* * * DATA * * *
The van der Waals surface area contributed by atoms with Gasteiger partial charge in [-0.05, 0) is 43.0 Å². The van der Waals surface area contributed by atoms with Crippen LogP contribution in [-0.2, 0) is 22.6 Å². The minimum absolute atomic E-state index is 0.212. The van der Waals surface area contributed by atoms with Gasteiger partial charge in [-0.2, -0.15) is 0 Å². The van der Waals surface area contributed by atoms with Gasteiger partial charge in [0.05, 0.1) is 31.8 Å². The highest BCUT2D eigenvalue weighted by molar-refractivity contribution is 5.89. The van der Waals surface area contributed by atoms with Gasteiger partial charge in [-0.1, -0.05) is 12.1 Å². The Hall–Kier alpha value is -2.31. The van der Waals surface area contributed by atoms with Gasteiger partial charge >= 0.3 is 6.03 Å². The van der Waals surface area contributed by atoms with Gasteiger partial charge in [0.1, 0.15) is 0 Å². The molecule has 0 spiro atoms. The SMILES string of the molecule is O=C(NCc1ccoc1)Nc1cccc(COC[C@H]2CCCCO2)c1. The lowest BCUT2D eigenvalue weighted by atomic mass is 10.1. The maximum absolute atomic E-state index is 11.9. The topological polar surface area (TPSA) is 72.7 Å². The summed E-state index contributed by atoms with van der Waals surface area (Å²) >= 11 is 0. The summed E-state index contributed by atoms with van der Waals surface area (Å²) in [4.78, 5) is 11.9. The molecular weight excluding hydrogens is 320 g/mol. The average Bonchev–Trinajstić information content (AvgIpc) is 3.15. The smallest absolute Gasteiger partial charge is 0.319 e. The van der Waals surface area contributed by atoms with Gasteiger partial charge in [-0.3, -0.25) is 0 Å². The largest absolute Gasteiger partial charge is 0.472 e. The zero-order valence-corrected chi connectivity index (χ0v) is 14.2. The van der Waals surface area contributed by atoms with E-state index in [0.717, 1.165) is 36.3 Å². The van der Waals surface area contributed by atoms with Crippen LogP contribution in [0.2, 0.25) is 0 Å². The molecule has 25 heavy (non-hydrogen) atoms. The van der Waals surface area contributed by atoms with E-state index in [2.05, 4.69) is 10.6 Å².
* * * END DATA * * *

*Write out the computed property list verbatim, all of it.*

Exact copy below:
The van der Waals surface area contributed by atoms with Gasteiger partial charge in [-0.05, 0) is 43.0 Å². The van der Waals surface area contributed by atoms with Crippen LogP contribution in [-0.2, 0) is 22.6 Å². The minimum absolute atomic E-state index is 0.212. The van der Waals surface area contributed by atoms with Gasteiger partial charge in [-0.2, -0.15) is 0 Å². The van der Waals surface area contributed by atoms with Gasteiger partial charge in [0.05, 0.1) is 31.8 Å². The highest BCUT2D eigenvalue weighted by molar-refractivity contribution is 5.89. The van der Waals surface area contributed by atoms with Gasteiger partial charge in [-0.1, -0.05) is 12.1 Å². The Hall–Kier alpha value is -2.31. The van der Waals surface area contributed by atoms with Gasteiger partial charge >= 0.3 is 6.03 Å². The van der Waals surface area contributed by atoms with Gasteiger partial charge in [0.1, 0.15) is 0 Å². The molecule has 0 spiro atoms. The SMILES string of the molecule is O=C(NCc1ccoc1)Nc1cccc(COC[C@H]2CCCCO2)c1. The lowest BCUT2D eigenvalue weighted by atomic mass is 10.1. The maximum absolute atomic E-state index is 11.9. The topological polar surface area (TPSA) is 72.7 Å². The summed E-state index contributed by atoms with van der Waals surface area (Å²) >= 11 is 0. The summed E-state index contributed by atoms with van der Waals surface area (Å²) in [4.78, 5) is 11.9. The molecular weight excluding hydrogens is 320 g/mol. The average Bonchev–Trinajstić information content (AvgIpc) is 3.15. The smallest absolute Gasteiger partial charge is 0.319 e. The van der Waals surface area contributed by atoms with Gasteiger partial charge in [-0.3, -0.25) is 0 Å². The largest absolute Gasteiger partial charge is 0.472 e. The zero-order valence-corrected chi connectivity index (χ0v) is 14.2. The van der Waals surface area contributed by atoms with E-state index in [0.717, 1.165) is 36.3 Å². The van der Waals surface area contributed by atoms with Crippen LogP contribution in [0.2, 0.25) is 0 Å². The molecule has 25 heavy (non-hydrogen) atoms. The van der Waals surface area contributed by atoms with E-state index in [2.05, 4.69) is 10.6 Å².